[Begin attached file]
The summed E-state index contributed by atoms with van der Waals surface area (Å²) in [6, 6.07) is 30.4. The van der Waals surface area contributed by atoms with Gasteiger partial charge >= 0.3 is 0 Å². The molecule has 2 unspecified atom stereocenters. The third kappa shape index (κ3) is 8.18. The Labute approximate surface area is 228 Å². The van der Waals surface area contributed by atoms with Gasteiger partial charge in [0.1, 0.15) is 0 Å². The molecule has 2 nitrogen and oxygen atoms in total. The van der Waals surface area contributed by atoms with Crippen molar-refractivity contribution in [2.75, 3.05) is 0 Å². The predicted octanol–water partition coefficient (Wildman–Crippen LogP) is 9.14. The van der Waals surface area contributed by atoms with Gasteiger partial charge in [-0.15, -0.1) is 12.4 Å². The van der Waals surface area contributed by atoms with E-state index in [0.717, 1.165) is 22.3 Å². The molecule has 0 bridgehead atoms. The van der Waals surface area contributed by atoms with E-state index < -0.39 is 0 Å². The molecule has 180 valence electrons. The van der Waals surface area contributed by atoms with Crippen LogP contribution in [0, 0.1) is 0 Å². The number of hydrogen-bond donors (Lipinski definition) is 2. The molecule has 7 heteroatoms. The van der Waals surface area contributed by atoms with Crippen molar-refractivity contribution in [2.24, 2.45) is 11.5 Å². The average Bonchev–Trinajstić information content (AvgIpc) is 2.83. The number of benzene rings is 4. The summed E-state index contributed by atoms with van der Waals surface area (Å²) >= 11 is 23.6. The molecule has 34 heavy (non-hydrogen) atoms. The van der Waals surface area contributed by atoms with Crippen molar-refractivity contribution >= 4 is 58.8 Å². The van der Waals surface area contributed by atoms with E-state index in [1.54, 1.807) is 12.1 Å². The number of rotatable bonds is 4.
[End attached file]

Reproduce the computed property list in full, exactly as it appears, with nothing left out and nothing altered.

The summed E-state index contributed by atoms with van der Waals surface area (Å²) in [6, 6.07) is 30.4. The van der Waals surface area contributed by atoms with Gasteiger partial charge >= 0.3 is 0 Å². The molecule has 2 unspecified atom stereocenters. The third kappa shape index (κ3) is 8.18. The Labute approximate surface area is 228 Å². The van der Waals surface area contributed by atoms with Gasteiger partial charge in [0.1, 0.15) is 0 Å². The molecule has 2 nitrogen and oxygen atoms in total. The van der Waals surface area contributed by atoms with Crippen molar-refractivity contribution in [2.75, 3.05) is 0 Å². The predicted octanol–water partition coefficient (Wildman–Crippen LogP) is 9.14. The van der Waals surface area contributed by atoms with Gasteiger partial charge in [-0.15, -0.1) is 12.4 Å². The van der Waals surface area contributed by atoms with E-state index in [0.717, 1.165) is 22.3 Å². The molecule has 0 bridgehead atoms. The van der Waals surface area contributed by atoms with E-state index < -0.39 is 0 Å². The molecule has 180 valence electrons. The van der Waals surface area contributed by atoms with Crippen LogP contribution in [0, 0.1) is 0 Å². The number of hydrogen-bond donors (Lipinski definition) is 2. The molecule has 7 heteroatoms. The van der Waals surface area contributed by atoms with Crippen molar-refractivity contribution in [2.24, 2.45) is 11.5 Å². The average Bonchev–Trinajstić information content (AvgIpc) is 2.83. The number of benzene rings is 4. The summed E-state index contributed by atoms with van der Waals surface area (Å²) >= 11 is 23.6. The molecule has 34 heavy (non-hydrogen) atoms. The van der Waals surface area contributed by atoms with Crippen molar-refractivity contribution >= 4 is 58.8 Å². The van der Waals surface area contributed by atoms with E-state index in [1.54, 1.807) is 12.1 Å². The number of rotatable bonds is 4.